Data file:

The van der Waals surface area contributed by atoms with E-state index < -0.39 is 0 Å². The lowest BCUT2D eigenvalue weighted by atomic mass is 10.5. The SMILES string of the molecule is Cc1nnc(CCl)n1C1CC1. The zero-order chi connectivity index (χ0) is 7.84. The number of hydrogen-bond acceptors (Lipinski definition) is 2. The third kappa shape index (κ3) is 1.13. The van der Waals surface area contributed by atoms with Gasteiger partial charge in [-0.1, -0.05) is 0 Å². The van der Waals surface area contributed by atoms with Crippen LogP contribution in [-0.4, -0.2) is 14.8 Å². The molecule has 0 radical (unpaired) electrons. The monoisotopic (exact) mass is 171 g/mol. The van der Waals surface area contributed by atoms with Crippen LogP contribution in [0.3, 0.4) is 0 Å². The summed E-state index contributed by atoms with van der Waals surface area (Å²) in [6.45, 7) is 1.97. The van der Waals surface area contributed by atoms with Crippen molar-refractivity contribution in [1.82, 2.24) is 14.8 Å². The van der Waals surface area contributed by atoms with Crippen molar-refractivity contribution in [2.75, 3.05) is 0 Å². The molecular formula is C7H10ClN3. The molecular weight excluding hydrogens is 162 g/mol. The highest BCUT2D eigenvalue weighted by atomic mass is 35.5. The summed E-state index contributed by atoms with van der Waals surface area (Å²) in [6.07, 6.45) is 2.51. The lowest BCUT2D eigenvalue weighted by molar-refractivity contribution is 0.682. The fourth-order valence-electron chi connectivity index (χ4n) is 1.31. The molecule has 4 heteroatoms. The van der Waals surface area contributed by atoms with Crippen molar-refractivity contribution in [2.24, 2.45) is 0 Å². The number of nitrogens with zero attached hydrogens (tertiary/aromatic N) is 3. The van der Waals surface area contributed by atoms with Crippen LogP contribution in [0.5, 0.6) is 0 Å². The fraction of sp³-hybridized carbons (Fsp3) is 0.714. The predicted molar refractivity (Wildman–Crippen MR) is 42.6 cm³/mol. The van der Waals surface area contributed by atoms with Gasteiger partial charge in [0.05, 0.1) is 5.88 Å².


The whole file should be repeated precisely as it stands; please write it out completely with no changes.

The van der Waals surface area contributed by atoms with E-state index < -0.39 is 0 Å². The lowest BCUT2D eigenvalue weighted by atomic mass is 10.5. The SMILES string of the molecule is Cc1nnc(CCl)n1C1CC1. The zero-order chi connectivity index (χ0) is 7.84. The number of hydrogen-bond acceptors (Lipinski definition) is 2. The third kappa shape index (κ3) is 1.13. The van der Waals surface area contributed by atoms with Gasteiger partial charge in [-0.1, -0.05) is 0 Å². The van der Waals surface area contributed by atoms with Crippen LogP contribution in [-0.4, -0.2) is 14.8 Å². The molecule has 0 radical (unpaired) electrons. The monoisotopic (exact) mass is 171 g/mol. The van der Waals surface area contributed by atoms with Crippen LogP contribution in [0.3, 0.4) is 0 Å². The summed E-state index contributed by atoms with van der Waals surface area (Å²) in [6.45, 7) is 1.97. The van der Waals surface area contributed by atoms with Crippen molar-refractivity contribution in [1.82, 2.24) is 14.8 Å². The van der Waals surface area contributed by atoms with Crippen molar-refractivity contribution in [2.75, 3.05) is 0 Å². The molecular formula is C7H10ClN3. The molecular weight excluding hydrogens is 162 g/mol. The highest BCUT2D eigenvalue weighted by atomic mass is 35.5. The summed E-state index contributed by atoms with van der Waals surface area (Å²) in [6.07, 6.45) is 2.51. The lowest BCUT2D eigenvalue weighted by molar-refractivity contribution is 0.682. The fourth-order valence-electron chi connectivity index (χ4n) is 1.31. The molecule has 4 heteroatoms. The van der Waals surface area contributed by atoms with Crippen molar-refractivity contribution in [2.24, 2.45) is 0 Å². The number of nitrogens with zero attached hydrogens (tertiary/aromatic N) is 3. The van der Waals surface area contributed by atoms with Crippen LogP contribution in [0.5, 0.6) is 0 Å². The fraction of sp³-hybridized carbons (Fsp3) is 0.714. The predicted molar refractivity (Wildman–Crippen MR) is 42.6 cm³/mol. The van der Waals surface area contributed by atoms with Gasteiger partial charge in [0.05, 0.1) is 5.88 Å².